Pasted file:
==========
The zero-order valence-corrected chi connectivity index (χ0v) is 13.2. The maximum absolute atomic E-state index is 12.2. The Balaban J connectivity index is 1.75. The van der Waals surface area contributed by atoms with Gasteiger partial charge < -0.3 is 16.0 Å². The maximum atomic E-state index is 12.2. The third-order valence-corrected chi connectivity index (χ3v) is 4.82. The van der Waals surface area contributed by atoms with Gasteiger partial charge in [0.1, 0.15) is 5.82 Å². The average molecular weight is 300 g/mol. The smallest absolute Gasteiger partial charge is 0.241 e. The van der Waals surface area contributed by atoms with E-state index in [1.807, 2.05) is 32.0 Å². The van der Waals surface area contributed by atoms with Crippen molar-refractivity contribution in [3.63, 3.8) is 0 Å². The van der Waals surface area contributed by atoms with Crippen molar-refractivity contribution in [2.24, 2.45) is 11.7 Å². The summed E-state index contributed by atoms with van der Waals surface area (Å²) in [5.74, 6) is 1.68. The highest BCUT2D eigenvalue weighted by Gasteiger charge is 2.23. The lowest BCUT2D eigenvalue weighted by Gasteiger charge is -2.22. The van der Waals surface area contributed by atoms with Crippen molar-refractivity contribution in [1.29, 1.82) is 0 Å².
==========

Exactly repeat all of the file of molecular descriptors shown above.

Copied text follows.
The zero-order valence-corrected chi connectivity index (χ0v) is 13.2. The maximum absolute atomic E-state index is 12.2. The Balaban J connectivity index is 1.75. The van der Waals surface area contributed by atoms with Gasteiger partial charge < -0.3 is 16.0 Å². The maximum atomic E-state index is 12.2. The third-order valence-corrected chi connectivity index (χ3v) is 4.82. The van der Waals surface area contributed by atoms with Gasteiger partial charge in [0.1, 0.15) is 5.82 Å². The average molecular weight is 300 g/mol. The smallest absolute Gasteiger partial charge is 0.241 e. The van der Waals surface area contributed by atoms with E-state index in [1.807, 2.05) is 32.0 Å². The van der Waals surface area contributed by atoms with Crippen molar-refractivity contribution in [3.63, 3.8) is 0 Å². The van der Waals surface area contributed by atoms with Crippen molar-refractivity contribution in [2.24, 2.45) is 11.7 Å². The summed E-state index contributed by atoms with van der Waals surface area (Å²) in [5.74, 6) is 1.68. The highest BCUT2D eigenvalue weighted by Gasteiger charge is 2.23. The lowest BCUT2D eigenvalue weighted by Gasteiger charge is -2.22. The van der Waals surface area contributed by atoms with Crippen molar-refractivity contribution in [1.29, 1.82) is 0 Å².